A villain can be great if written right, but I believe it is important to give them motivations for what they do. Sometimes you can have great villains who are evil for the sake of being evil or chaotic (The Joker and Kefka come to mind) but the really truly great villains are ones who see themselves and their motivations as heroic. I'll move to TV for a moment and point to Marcus Crassus from the final season of the Spartacus TV show. He's obviously cast as the villain, and yet he sees himself the defender of Rome, the only man capable of putting down the slave rebellion sparked by Spartacus and the man that, in putting down the rebellion, can save the empire from future recurrences of like event. The show does a great job in showing several nuances of the man; he's a loving but incredibly tough father, a brutal leader but one that expects honest assessment of his enemies absent embellishment or overconfidence, and a man driven by a quest to test himself against one of the greatest warriors the Roman Republic knows but also a man who has no desire for titles or positions that he has not earned.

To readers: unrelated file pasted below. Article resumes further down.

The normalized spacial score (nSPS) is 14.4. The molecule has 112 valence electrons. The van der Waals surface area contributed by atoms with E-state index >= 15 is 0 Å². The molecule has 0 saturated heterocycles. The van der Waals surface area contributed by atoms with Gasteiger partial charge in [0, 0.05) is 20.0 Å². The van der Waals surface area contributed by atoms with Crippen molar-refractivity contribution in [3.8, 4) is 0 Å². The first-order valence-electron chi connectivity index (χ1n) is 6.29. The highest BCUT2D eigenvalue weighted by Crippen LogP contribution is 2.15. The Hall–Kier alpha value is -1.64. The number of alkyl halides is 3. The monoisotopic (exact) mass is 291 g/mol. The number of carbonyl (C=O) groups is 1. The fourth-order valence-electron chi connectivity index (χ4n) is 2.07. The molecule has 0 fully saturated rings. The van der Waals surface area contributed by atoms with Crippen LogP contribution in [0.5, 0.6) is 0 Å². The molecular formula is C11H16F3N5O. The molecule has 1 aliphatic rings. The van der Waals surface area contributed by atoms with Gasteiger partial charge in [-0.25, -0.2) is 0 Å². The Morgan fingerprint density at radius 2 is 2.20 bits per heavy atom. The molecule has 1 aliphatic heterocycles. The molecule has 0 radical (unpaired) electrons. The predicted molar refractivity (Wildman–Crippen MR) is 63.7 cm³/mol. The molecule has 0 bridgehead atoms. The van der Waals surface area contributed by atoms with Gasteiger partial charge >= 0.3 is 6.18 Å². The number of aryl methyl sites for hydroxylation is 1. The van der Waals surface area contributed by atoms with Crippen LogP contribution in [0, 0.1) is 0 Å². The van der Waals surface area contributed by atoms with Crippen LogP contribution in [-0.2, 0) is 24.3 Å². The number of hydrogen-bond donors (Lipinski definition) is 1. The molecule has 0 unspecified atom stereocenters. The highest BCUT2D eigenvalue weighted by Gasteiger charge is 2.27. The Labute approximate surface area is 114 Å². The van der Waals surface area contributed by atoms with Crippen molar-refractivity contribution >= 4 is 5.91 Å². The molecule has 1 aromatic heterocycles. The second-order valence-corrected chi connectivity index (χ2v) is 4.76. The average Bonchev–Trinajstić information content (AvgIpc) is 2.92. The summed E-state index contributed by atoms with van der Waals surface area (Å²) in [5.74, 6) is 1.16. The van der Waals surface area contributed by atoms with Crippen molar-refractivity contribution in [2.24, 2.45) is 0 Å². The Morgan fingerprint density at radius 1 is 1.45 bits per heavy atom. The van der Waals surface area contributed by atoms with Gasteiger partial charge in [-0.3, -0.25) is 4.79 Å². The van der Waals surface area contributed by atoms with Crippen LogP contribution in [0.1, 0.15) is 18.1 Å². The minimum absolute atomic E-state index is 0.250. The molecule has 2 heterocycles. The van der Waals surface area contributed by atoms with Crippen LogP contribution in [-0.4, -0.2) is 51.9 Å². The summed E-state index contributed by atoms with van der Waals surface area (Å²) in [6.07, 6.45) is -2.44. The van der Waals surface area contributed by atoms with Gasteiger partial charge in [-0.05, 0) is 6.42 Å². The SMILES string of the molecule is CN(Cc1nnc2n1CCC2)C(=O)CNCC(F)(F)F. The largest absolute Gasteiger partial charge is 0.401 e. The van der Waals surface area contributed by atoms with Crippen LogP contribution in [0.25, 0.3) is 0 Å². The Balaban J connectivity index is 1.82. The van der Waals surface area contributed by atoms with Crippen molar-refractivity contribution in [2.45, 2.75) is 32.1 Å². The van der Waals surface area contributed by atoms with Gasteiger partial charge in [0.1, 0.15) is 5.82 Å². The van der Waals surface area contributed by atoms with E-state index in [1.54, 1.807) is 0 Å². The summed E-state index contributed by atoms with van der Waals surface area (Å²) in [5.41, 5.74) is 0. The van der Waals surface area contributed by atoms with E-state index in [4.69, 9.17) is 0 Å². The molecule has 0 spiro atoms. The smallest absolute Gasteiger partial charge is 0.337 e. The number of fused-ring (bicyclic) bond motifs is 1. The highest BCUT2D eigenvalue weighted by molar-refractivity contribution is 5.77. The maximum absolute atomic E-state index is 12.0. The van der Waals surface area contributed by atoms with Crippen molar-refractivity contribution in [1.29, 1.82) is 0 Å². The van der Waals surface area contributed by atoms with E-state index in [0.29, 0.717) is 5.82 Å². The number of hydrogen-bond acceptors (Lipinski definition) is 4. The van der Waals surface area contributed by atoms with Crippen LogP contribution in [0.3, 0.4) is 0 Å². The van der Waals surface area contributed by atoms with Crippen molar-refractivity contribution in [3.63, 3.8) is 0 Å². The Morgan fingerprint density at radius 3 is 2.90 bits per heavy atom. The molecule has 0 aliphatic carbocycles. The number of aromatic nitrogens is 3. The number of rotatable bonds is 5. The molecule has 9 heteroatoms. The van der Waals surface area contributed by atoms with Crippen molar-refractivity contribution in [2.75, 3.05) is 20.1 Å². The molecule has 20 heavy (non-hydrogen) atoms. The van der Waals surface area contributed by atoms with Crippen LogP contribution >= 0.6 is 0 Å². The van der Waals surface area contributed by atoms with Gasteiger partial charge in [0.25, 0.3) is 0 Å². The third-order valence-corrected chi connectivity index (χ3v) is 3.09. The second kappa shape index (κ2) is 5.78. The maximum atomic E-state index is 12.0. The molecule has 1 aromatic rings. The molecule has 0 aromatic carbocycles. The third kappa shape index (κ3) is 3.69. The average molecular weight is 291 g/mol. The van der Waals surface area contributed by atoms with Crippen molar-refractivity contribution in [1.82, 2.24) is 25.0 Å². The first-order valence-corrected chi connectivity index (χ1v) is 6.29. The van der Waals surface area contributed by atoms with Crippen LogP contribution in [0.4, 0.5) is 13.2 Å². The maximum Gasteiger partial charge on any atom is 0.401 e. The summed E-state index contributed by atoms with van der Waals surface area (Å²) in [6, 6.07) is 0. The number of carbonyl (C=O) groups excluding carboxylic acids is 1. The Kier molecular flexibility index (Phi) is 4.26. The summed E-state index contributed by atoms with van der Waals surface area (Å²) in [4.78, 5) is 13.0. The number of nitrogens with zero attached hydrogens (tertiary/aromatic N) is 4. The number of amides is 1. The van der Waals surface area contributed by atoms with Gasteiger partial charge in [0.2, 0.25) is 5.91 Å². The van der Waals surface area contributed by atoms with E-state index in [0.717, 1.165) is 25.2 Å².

Doesn't sound like a straight up villain. Certainly he has plenty that can make us revile him, but in certain ways the show does a good job of displaying his humanity and humility alongside his brutality and questionable morals. The villain should be layered like an onion. At times you should question whether he's truly a villain, and at times you should wish his untimely demise, but he should be an equal to the hero in terms of successes and failures to really give for an epic story where you can not really predict the outcome. Hard to strive for, but still, hope that helped some.